Can you describe your 12hr 7a-7p shift?what goes on and tips
- 0Jul 8, '12 by lvloverRNhi, ill be starting in august in a med/surg floor, can you describe what goes on,
what you usually do once you punch in, and describe your daily tasks, and
time management, and organization skills until you leave at 7pm? I have about 10mos of experience under my belt, i am currently
working at a sub-acute unit/rehab floor at one of the long term care facilities
in nj. also, do you think my experience working there will somehow be helpful?
thank you very much!! any tips, suggestions and advice will be greatly appreciated.
- 4Jul 9, '12 by Been there,done thatI don't mean to scare you , but....
Hopefully you will receive a quick and thorough report. Ask questions after each patient to clarify any thoughts/questions you might have.
Eyeball your peeps , look at your vital signs and labs and start the AM med pass... ASAP.
Unless you have the luxury of a 1:4 ratio... FORGET a head to toe assessment. Concentrate on the system(s) that is the reason for admission. While briefly assessing the rest.
For here on out.. time management and organization are OUT THE WINDOW. You will be running around, putting out the biggest fires.
Don't forget to smile the entire time. It's now a job requirement.
Keep up with your meds and IV's at all costs.Delegate to your assistant . If you get flack in any way, start writing them up.
Good luck, let us know how it goes.
Please fellow posters... don't even go there with MY advice.. this is how I have successfully made it for 30 years, and considered an excellent nurse.
- 0Jul 9, '12 by tokmomCan you give us an idea on ratio, whom is on your team? LPN, CNA?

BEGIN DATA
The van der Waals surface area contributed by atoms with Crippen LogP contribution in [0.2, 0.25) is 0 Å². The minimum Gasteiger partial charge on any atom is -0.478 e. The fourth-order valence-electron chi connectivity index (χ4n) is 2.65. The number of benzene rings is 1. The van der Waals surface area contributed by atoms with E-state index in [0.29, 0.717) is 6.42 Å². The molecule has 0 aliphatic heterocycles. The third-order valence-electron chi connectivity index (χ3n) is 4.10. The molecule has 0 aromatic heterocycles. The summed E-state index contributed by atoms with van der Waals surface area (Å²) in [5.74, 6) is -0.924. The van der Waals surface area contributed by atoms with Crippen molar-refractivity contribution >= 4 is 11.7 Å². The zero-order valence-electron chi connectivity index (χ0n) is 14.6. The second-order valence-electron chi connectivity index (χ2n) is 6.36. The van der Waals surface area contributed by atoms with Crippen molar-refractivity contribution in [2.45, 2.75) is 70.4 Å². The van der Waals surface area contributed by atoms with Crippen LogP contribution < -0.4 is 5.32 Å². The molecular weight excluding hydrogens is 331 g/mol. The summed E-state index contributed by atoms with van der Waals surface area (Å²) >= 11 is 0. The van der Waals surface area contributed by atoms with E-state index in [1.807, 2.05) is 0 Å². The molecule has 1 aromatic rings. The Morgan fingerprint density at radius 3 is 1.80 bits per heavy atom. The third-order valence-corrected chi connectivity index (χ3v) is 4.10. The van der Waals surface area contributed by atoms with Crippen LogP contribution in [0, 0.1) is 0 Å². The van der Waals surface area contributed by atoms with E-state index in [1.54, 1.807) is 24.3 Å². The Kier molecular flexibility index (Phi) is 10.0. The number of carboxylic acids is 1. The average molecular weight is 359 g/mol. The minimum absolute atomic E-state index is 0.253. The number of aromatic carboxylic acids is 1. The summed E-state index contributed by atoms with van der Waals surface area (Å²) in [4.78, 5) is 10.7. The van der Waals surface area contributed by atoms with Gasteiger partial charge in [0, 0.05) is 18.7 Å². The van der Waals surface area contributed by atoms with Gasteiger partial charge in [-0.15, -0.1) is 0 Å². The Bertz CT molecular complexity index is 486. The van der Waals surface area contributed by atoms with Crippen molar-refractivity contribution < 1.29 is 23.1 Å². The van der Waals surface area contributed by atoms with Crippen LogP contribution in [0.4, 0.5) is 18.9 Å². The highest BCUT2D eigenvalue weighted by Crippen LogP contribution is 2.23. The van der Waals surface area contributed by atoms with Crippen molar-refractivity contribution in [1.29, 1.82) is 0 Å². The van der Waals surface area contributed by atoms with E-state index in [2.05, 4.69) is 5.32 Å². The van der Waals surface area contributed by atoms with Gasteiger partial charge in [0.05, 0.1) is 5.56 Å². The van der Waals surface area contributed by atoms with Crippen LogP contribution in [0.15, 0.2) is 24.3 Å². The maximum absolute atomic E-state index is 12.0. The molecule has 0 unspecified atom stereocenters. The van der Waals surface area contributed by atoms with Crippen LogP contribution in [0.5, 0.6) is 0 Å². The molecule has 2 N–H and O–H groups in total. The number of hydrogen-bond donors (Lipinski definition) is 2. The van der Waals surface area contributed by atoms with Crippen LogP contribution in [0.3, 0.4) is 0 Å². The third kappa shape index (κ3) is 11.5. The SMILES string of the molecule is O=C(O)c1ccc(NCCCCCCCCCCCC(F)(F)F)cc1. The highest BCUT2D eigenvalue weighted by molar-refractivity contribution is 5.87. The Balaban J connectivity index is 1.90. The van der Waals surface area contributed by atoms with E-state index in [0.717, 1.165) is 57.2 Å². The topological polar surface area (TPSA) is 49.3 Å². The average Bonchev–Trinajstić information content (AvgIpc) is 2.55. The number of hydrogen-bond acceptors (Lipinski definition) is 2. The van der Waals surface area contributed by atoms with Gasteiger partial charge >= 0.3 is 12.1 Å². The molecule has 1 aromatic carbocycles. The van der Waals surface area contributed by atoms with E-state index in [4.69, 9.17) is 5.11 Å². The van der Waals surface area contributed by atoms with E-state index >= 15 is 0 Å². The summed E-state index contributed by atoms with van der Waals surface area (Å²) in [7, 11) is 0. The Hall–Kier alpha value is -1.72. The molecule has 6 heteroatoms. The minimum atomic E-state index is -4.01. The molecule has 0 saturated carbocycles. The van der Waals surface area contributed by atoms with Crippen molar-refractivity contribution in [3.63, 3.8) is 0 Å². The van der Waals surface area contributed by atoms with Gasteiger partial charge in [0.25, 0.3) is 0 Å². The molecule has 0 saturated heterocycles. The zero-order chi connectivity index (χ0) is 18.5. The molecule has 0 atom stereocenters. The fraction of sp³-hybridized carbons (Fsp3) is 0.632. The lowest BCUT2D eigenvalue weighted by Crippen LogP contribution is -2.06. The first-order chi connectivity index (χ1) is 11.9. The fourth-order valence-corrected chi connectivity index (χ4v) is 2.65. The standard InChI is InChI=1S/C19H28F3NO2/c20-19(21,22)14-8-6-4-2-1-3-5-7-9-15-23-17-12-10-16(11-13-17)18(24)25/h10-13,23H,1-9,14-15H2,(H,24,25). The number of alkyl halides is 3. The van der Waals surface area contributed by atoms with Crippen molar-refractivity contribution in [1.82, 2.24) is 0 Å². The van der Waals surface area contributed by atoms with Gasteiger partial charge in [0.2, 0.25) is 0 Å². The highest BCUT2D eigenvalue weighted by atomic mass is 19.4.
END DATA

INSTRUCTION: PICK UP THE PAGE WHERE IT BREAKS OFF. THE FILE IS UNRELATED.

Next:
What I have done that works for me:
Get my cheat sheet ready with my pt's names
Obtain report from Nocs.
As I'm getting my report, I'm mentally going through my pt's acuity and making a mental list on whom I'm going to see first and second, etc..
Some nurses see the sickest first, others the easiest. See what works for you.
Once of report, check your med times and labs if back.
Go round on your pts and do your assessments. Put out fires as needed.
Pass meds within the next hour prior. Remember, you have an hour before and after.
Always put in the back of your mind that you could get an admit at any time. I think 'working' ahead in your mind helps you become organized and stay that way.
Yes, your prev job can and will help you in your new position.
Congrats and welcome to Med/Surg. I hope you find it as interesting as many of us long time med/surg nurses do.
- 3Jul 12, '12 by lvloverRNprolly bec you know you'll get stuck with them for a while and might not get a chance to see how the others are doing / baseline upon coming to your shift..im not sure but i guess it depends how sick they are, are they in distress or not, that's the question.
- 0Jul 12, '12 by Susie2310Quote from lvloverRNWhen my husband was admitted to a med/surg unit with acute renal failure and sepsis, I certainly hoped he was high on his nurse's (and doctor's) prioritization of patients to see. I would have been very unhappy if I had thought his nurse had given him a lower priority because he was very sick. He needed fluid boluses and antibiotics, and he needed them quickly. People die from septic shock and renal failure. The point I'm making, and that I think the above poster is making, is that acutely ill patients need prompt care and should be a nurse's first priority. The nurse needs to prioritize on the basis of the patient's needs: Who is the sickest, most unstable patient right now, what is going on with them, and what medications/IV fluids or other care does the patient need now to prevent further deterioration.prolly bec you know you'll get stuck with them for a while and might not get a chance to see how the others are doing / baseline upon coming to your shift..im not sure but i guess it depends how sick they are, are they in distress or not, that's the question.
- 2Jul 12, '12 by tokmomQuote from lvloverRNI don't mean pts that are ready to code or even an RRT. I mean those with a zillion tubes, higher acuity, max assist etc..Some nurses see the lesser acuity first to get them out of the way so they can spend time with the higher acuity.prolly bec you know you'll get stuck with them for a while and might not get a chance to see how the others are doing / baseline upon coming to your shift..im not sure but i guess it depends how sick they are, are they in distress or not, that's the question.